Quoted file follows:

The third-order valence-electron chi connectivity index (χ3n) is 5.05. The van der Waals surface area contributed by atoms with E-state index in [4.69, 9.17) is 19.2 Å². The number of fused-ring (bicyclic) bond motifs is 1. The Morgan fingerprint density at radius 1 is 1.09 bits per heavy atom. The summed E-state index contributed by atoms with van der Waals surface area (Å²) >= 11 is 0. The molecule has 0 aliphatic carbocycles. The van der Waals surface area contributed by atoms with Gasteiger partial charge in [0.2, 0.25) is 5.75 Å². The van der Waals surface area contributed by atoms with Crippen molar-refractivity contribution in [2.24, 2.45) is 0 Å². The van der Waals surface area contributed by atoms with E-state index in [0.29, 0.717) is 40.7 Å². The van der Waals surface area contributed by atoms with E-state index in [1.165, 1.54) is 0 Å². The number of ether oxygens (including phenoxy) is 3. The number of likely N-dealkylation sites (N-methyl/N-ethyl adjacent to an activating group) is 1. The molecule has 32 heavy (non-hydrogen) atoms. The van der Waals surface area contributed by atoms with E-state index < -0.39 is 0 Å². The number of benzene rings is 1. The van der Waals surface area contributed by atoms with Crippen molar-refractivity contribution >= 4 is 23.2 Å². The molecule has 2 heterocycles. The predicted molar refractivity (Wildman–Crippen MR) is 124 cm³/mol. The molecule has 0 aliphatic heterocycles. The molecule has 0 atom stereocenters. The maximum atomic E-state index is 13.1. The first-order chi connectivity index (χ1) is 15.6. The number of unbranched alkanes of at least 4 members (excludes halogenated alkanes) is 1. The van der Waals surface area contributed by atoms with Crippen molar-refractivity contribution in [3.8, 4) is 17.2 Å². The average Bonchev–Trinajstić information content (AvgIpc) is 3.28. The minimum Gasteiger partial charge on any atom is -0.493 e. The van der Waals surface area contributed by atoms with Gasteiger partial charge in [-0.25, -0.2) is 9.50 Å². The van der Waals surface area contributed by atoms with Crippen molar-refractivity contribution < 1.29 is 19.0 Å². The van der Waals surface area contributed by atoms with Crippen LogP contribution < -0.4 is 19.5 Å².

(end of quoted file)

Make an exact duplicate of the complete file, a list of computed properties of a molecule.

The third-order valence-electron chi connectivity index (χ3n) is 5.05. The van der Waals surface area contributed by atoms with E-state index in [4.69, 9.17) is 19.2 Å². The number of fused-ring (bicyclic) bond motifs is 1. The Morgan fingerprint density at radius 1 is 1.09 bits per heavy atom. The summed E-state index contributed by atoms with van der Waals surface area (Å²) >= 11 is 0. The molecule has 0 aliphatic carbocycles. The van der Waals surface area contributed by atoms with Gasteiger partial charge in [0.2, 0.25) is 5.75 Å². The van der Waals surface area contributed by atoms with Crippen molar-refractivity contribution in [2.24, 2.45) is 0 Å². The van der Waals surface area contributed by atoms with E-state index in [0.29, 0.717) is 40.7 Å². The van der Waals surface area contributed by atoms with E-state index in [1.165, 1.54) is 0 Å². The number of ether oxygens (including phenoxy) is 3. The number of likely N-dealkylation sites (N-methyl/N-ethyl adjacent to an activating group) is 1. The molecule has 32 heavy (non-hydrogen) atoms. The van der Waals surface area contributed by atoms with E-state index < -0.39 is 0 Å². The number of benzene rings is 1. The van der Waals surface area contributed by atoms with Crippen molar-refractivity contribution >= 4 is 23.2 Å². The molecule has 2 heterocycles. The predicted molar refractivity (Wildman–Crippen MR) is 124 cm³/mol. The molecule has 0 aliphatic heterocycles. The molecule has 0 atom stereocenters. The maximum atomic E-state index is 13.1. The first-order chi connectivity index (χ1) is 15.6. The number of unbranched alkanes of at least 4 members (excludes halogenated alkanes) is 1. The van der Waals surface area contributed by atoms with Crippen molar-refractivity contribution in [3.8, 4) is 17.2 Å². The average Bonchev–Trinajstić information content (AvgIpc) is 3.28. The minimum Gasteiger partial charge on any atom is -0.493 e. The van der Waals surface area contributed by atoms with Gasteiger partial charge in [-0.25, -0.2) is 9.50 Å². The van der Waals surface area contributed by atoms with Crippen molar-refractivity contribution < 1.29 is 19.0 Å². The van der Waals surface area contributed by atoms with Crippen LogP contribution < -0.4 is 19.5 Å².